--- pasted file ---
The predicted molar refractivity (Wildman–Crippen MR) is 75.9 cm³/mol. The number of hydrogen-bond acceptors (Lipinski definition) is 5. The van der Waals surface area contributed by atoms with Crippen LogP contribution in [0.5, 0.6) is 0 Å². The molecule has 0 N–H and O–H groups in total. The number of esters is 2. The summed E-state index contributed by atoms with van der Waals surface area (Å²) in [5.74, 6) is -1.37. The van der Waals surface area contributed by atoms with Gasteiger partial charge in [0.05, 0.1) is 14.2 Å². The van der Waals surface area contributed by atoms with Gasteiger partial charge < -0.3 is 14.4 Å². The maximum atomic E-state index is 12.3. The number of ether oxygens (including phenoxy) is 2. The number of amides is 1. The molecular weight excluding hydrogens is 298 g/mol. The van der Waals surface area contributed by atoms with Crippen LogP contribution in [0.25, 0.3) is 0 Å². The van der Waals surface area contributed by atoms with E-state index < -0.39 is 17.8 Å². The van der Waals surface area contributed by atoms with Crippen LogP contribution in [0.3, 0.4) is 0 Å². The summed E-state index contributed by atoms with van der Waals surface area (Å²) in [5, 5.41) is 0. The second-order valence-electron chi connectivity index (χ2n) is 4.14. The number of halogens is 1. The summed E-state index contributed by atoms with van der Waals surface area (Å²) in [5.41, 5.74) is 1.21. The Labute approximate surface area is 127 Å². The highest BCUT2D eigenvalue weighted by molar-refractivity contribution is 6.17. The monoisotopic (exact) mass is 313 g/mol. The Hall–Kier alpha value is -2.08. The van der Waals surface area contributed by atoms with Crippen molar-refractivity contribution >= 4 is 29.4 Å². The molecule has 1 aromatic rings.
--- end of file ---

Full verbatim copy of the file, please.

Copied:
The predicted molar refractivity (Wildman–Crippen MR) is 75.9 cm³/mol. The number of hydrogen-bond acceptors (Lipinski definition) is 5. The van der Waals surface area contributed by atoms with Crippen LogP contribution in [0.5, 0.6) is 0 Å². The molecule has 0 N–H and O–H groups in total. The number of esters is 2. The summed E-state index contributed by atoms with van der Waals surface area (Å²) in [5.74, 6) is -1.37. The van der Waals surface area contributed by atoms with Gasteiger partial charge in [0.05, 0.1) is 14.2 Å². The van der Waals surface area contributed by atoms with Gasteiger partial charge < -0.3 is 14.4 Å². The maximum atomic E-state index is 12.3. The number of ether oxygens (including phenoxy) is 2. The number of amides is 1. The molecular weight excluding hydrogens is 298 g/mol. The van der Waals surface area contributed by atoms with Crippen LogP contribution in [0.25, 0.3) is 0 Å². The van der Waals surface area contributed by atoms with E-state index < -0.39 is 17.8 Å². The van der Waals surface area contributed by atoms with Crippen LogP contribution in [0.3, 0.4) is 0 Å². The summed E-state index contributed by atoms with van der Waals surface area (Å²) in [5, 5.41) is 0. The second-order valence-electron chi connectivity index (χ2n) is 4.14. The number of halogens is 1. The summed E-state index contributed by atoms with van der Waals surface area (Å²) in [5.41, 5.74) is 1.21. The Labute approximate surface area is 127 Å². The highest BCUT2D eigenvalue weighted by molar-refractivity contribution is 6.17. The monoisotopic (exact) mass is 313 g/mol. The Hall–Kier alpha value is -2.08. The van der Waals surface area contributed by atoms with Crippen molar-refractivity contribution >= 4 is 29.4 Å². The molecule has 1 aromatic rings.